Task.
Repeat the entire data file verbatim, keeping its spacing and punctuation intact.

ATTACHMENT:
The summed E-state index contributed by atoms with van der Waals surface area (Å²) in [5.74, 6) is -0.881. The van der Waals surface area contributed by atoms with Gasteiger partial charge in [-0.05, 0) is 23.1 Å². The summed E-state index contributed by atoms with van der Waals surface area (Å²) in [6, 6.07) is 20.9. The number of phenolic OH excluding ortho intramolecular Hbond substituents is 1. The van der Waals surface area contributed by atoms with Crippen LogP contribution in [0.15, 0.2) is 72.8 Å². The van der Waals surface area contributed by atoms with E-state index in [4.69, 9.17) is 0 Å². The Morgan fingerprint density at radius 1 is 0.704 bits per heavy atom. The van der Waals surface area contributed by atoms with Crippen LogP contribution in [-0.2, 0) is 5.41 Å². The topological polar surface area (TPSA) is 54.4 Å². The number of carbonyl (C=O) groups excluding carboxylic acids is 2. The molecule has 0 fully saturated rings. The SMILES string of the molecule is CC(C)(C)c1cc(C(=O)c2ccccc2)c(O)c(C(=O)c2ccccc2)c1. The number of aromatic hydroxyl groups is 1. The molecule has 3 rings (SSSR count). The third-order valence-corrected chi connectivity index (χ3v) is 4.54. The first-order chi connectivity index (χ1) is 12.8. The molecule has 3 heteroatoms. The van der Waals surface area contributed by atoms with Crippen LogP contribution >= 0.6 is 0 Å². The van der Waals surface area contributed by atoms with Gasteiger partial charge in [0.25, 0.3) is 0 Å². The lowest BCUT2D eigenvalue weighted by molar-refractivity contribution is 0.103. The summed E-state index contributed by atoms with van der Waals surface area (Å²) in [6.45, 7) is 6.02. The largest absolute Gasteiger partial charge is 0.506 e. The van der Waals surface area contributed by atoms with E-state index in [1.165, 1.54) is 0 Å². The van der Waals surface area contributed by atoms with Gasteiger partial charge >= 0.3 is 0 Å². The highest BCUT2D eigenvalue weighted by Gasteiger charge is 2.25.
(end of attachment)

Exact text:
The summed E-state index contributed by atoms with van der Waals surface area (Å²) in [5.74, 6) is -0.881. The van der Waals surface area contributed by atoms with Gasteiger partial charge in [-0.05, 0) is 23.1 Å². The summed E-state index contributed by atoms with van der Waals surface area (Å²) in [6, 6.07) is 20.9. The number of phenolic OH excluding ortho intramolecular Hbond substituents is 1. The van der Waals surface area contributed by atoms with Crippen LogP contribution in [0.15, 0.2) is 72.8 Å². The van der Waals surface area contributed by atoms with E-state index in [4.69, 9.17) is 0 Å². The Morgan fingerprint density at radius 1 is 0.704 bits per heavy atom. The van der Waals surface area contributed by atoms with Crippen LogP contribution in [-0.2, 0) is 5.41 Å². The topological polar surface area (TPSA) is 54.4 Å². The number of carbonyl (C=O) groups excluding carboxylic acids is 2. The molecule has 0 fully saturated rings. The SMILES string of the molecule is CC(C)(C)c1cc(C(=O)c2ccccc2)c(O)c(C(=O)c2ccccc2)c1. The number of aromatic hydroxyl groups is 1. The molecule has 3 rings (SSSR count). The third-order valence-corrected chi connectivity index (χ3v) is 4.54. The first-order chi connectivity index (χ1) is 12.8. The molecule has 3 heteroatoms. The van der Waals surface area contributed by atoms with Crippen LogP contribution >= 0.6 is 0 Å². The van der Waals surface area contributed by atoms with Gasteiger partial charge in [0.25, 0.3) is 0 Å². The lowest BCUT2D eigenvalue weighted by molar-refractivity contribution is 0.103. The summed E-state index contributed by atoms with van der Waals surface area (Å²) in [6.45, 7) is 6.02. The largest absolute Gasteiger partial charge is 0.506 e. The van der Waals surface area contributed by atoms with E-state index in [1.165, 1.54) is 0 Å². The van der Waals surface area contributed by atoms with Gasteiger partial charge >= 0.3 is 0 Å². The highest BCUT2D eigenvalue weighted by Gasteiger charge is 2.25.